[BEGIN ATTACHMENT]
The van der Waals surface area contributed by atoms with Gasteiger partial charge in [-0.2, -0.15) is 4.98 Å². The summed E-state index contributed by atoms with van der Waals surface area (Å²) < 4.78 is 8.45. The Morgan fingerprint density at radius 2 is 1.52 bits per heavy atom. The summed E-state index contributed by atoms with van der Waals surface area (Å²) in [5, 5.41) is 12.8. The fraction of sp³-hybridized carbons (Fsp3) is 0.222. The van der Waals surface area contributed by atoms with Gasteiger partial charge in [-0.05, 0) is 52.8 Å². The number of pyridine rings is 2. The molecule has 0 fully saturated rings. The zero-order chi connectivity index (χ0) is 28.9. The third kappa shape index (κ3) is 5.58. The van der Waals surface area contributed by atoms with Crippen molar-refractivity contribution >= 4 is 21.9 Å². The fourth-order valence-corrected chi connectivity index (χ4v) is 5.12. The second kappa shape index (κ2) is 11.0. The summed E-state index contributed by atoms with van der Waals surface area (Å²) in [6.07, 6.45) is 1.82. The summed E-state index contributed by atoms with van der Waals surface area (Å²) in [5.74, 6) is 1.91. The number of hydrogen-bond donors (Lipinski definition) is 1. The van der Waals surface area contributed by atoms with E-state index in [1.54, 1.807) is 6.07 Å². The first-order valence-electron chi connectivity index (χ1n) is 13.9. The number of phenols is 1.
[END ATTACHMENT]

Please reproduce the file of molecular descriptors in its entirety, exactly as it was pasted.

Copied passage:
The van der Waals surface area contributed by atoms with Gasteiger partial charge in [-0.2, -0.15) is 4.98 Å². The summed E-state index contributed by atoms with van der Waals surface area (Å²) < 4.78 is 8.45. The Morgan fingerprint density at radius 2 is 1.52 bits per heavy atom. The summed E-state index contributed by atoms with van der Waals surface area (Å²) in [5, 5.41) is 12.8. The fraction of sp³-hybridized carbons (Fsp3) is 0.222. The van der Waals surface area contributed by atoms with Gasteiger partial charge in [-0.05, 0) is 52.8 Å². The number of pyridine rings is 2. The molecule has 0 fully saturated rings. The zero-order chi connectivity index (χ0) is 28.9. The third kappa shape index (κ3) is 5.58. The van der Waals surface area contributed by atoms with Crippen molar-refractivity contribution >= 4 is 21.9 Å². The fourth-order valence-corrected chi connectivity index (χ4v) is 5.12. The second kappa shape index (κ2) is 11.0. The summed E-state index contributed by atoms with van der Waals surface area (Å²) in [6.07, 6.45) is 1.82. The summed E-state index contributed by atoms with van der Waals surface area (Å²) in [5.74, 6) is 1.91. The number of hydrogen-bond donors (Lipinski definition) is 1. The van der Waals surface area contributed by atoms with E-state index in [1.54, 1.807) is 6.07 Å². The first-order valence-electron chi connectivity index (χ1n) is 13.9. The number of phenols is 1.